I'm new to Java but not new to programming. I discovered this site through the awesome "Head First Java" book.
Here's my question.
I've got a sample Java program that loads fulltext records into a postgresql database using a prepared statement and a BufferedReader in a loop to read files in a directory and loads the contents of each file into the schema. That works. I now want to populate the other columns in the schema so need to modify the program. I'm wondering what a simple Java approach is.
Let's say my columns are col1, col2, col3, col4, and fulltext, where the col* fields are just strings. If I create a CSV file then can Java easily import it? Or, should I create a file that looks like this?
Basically, I'm trying to get oriented to how Java likes to see data in text files. And, I'd love to see examples of how Java parses data in text files.
Java itself doesn't have a preference for this. I would use CSV, because that's a more or less standard format which many other programs (for example, spreadsheet programs) also understand.
It's not hard to parse CSV files. A simple way would be to read a file line by line and then parse the line, by splitting it on commas (or whatever column separator you use in your CSV file). The thing that can make it slightly more complicated is if there might be commas in the data itself, which you would need to escape somehow.
If you don't want to write it yourself: There's nothing premade in the standard Java library to read CSV files, but there are small libraries which you can download to do this.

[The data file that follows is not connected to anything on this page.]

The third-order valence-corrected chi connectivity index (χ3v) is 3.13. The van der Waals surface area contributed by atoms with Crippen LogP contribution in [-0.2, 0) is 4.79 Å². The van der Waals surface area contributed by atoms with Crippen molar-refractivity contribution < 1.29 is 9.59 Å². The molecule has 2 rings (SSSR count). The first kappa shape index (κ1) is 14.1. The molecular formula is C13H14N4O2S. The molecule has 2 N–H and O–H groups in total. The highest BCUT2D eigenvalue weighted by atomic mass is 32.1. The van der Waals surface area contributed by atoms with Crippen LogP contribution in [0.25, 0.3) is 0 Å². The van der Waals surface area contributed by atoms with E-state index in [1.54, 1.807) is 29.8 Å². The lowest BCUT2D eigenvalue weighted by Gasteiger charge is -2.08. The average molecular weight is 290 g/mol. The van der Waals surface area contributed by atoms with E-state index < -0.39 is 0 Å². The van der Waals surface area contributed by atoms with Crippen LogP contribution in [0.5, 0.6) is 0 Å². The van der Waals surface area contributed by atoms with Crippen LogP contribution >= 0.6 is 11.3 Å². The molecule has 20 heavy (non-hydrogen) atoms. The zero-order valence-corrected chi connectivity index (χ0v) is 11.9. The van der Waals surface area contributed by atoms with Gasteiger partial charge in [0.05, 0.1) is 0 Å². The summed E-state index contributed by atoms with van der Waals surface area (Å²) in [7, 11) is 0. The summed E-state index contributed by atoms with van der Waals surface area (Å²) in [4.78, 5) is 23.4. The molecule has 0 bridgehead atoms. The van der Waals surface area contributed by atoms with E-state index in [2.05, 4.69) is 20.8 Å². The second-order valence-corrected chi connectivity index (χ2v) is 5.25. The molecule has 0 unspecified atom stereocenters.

Stan Lederer wrote:Let's say my columns are col1, col2, col3, col4, and fulltext, where the col* fields are just strings. If I create a CSV file then can Java easily import it?
Shouldn't you be more worried about whether the database can import it? As Jesper says, many db's can already import CSV files directly.
Or, should I create a file that looks like this?...
My advice: NO. Stick to recognised formats.
However, my other question would be: why does your table include both columns AND 'fulltext'? It seems redundant to me.
You need to ask yourself a few questions:
1. What if somebody changes one of the columns in the resulting table? The column contents and the 'fulltext' will now be out of sync.
2. What if one of those columns is a date, or a currency amount? Doesn't it make more sense to make those column types reflect what it actually is? (eg, an SQL DATE). Strings make bad substitutes for other data types.
My 2 cents.
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